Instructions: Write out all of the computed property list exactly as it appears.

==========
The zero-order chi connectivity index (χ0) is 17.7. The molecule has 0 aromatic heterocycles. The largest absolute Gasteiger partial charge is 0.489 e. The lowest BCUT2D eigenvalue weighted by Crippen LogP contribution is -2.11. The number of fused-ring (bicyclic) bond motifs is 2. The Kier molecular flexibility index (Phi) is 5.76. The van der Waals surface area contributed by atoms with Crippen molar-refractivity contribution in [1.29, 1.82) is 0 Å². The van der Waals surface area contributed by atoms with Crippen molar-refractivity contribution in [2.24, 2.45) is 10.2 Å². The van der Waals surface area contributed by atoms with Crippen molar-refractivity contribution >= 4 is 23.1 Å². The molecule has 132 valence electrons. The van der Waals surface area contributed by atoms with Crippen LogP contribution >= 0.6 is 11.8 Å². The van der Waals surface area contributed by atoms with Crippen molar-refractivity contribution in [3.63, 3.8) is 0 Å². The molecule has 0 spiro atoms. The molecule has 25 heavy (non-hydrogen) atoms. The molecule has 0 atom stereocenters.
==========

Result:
The zero-order chi connectivity index (χ0) is 17.7. The molecule has 0 aromatic heterocycles. The largest absolute Gasteiger partial charge is 0.489 e. The lowest BCUT2D eigenvalue weighted by Crippen LogP contribution is -2.11. The number of fused-ring (bicyclic) bond motifs is 2. The Kier molecular flexibility index (Phi) is 5.76. The van der Waals surface area contributed by atoms with Crippen molar-refractivity contribution in [1.29, 1.82) is 0 Å². The van der Waals surface area contributed by atoms with Crippen molar-refractivity contribution in [2.24, 2.45) is 10.2 Å². The van der Waals surface area contributed by atoms with Crippen molar-refractivity contribution >= 4 is 23.1 Å². The molecule has 132 valence electrons. The van der Waals surface area contributed by atoms with Crippen LogP contribution >= 0.6 is 11.8 Å². The van der Waals surface area contributed by atoms with Crippen molar-refractivity contribution in [3.63, 3.8) is 0 Å². The molecule has 0 spiro atoms. The molecule has 25 heavy (non-hydrogen) atoms. The molecule has 0 atom stereocenters.